Music can bring a smile to your face. It can calm you down or
lift you up. It makes you move, makes you think. So it's no
surprise that music has a proven, positive effect on learning.
Since music integrates the mind and the body-such as when a
child dances to the beat of a drum or taps a tune on a piano-it
helps strengthen sensory integration, a critical factor when it
comes to reading and math readiness and achievement.
Music does more than soothe the soul. It helps
with sensory integration, creative development, and confidence. So
crank it up!
Here are some ideas for bringing the magic of music into the
life of your family:
Turn up the volume (not too loud). Play some
Motown tunes while folding the laundry, introduce your child to
your '80s dance faves while cooking dinner, calm a cranky toddler
(and yourself!) by live streaming some classical tranquilizers
online (try tuning in to Boston Public Radio's classical outpost,
wgbh.org). All types of music have a positive effect on learning,
so turn up Dolly Parton or grab your fake microphone and air guitar
and morph into the newest member of the Rolling Stones.
Dance! Dance! Dance! There is nothing quite
like moving to the beat of an African drum or stepping to the
rhythm of salsa. Grab your husband, grab your kids and dance!
dance! dance! in the kitchen, in the living room, it doesn't matter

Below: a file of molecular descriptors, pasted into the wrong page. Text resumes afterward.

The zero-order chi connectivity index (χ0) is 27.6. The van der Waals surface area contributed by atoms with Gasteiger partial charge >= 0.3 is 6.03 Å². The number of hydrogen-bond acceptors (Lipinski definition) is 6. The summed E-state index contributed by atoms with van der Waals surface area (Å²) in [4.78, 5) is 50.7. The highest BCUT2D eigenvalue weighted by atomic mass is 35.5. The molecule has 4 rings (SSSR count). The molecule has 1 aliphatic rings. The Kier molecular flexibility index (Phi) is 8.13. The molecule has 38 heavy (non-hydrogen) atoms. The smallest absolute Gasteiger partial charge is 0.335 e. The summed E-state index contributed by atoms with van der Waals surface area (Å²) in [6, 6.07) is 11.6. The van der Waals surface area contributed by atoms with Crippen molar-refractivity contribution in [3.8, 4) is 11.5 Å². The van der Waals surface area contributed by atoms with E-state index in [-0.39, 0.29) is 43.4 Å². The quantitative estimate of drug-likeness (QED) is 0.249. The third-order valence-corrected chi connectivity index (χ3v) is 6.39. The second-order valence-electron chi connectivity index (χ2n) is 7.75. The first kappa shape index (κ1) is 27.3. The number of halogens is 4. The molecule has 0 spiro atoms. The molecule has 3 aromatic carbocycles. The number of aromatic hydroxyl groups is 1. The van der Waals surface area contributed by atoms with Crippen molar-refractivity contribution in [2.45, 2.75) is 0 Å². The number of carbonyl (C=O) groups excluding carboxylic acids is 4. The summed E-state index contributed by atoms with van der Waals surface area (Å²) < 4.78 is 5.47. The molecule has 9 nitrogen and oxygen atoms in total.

where. As the old Japanese proverb goes, "We're fools whether we
dance or not, so we might as well dance."
Encourage your child to study dance or a musical
instrument. The Old Town School of Folk Music, with two
locations in Chicago (Lincoln Square and Lincoln Park), offers an
amazing array of dance classes for both children and adults, from
West African to Mexican Folkloric, classical ballet to hip-hop.
Music class offerings are extremely varied as well. From guitar and
ukulele to fiddle and percussion, there's an instrument to fit
every child (or adult-go ahead and take those guitar lessons you've
always dreamed about). Piano instruction is offered for children as
young as 3½ via the school's Little Red Piano program.
Attend musical performances. Not to be missed
is the world-class Chicago Symphony Orchestra's Kraft Foods Family
Matinee Series, a kid-friendly introduction to the world's finest
composers. Arrive early for pre-concert activities, including arts
and crafts, instrument petting zoos, composers' workshops and
performances by young musicians.
Support music education. Sadly, many schools
have cut their music education programs due to budget constraints.
The VH1 Save The Music Foundation wants to reverse this trend.
Dedicated to restoring instrumental music education in American
public schools, it works to raise awareness about the importance of
music as part of each child's complete education. Since 1997, the
foundation has provided $45 million worth of new musical
instruments to more than 1,700 public schools in more than 100
cities around the country, impacting the lives of more than 1.4
million public school students. Check out the website,
vh1savethemusic.com, where you can learn more about the importance
of music in education, donate or, better yet, download the Music
Advocacy Toolkit and learn how to take steps to encourage music
education in your local schools and community.
Amy Bizzarri is a mom of two living in Logan Square. She also blogs at tiramisumom.com.
See more of Amy's stories here.
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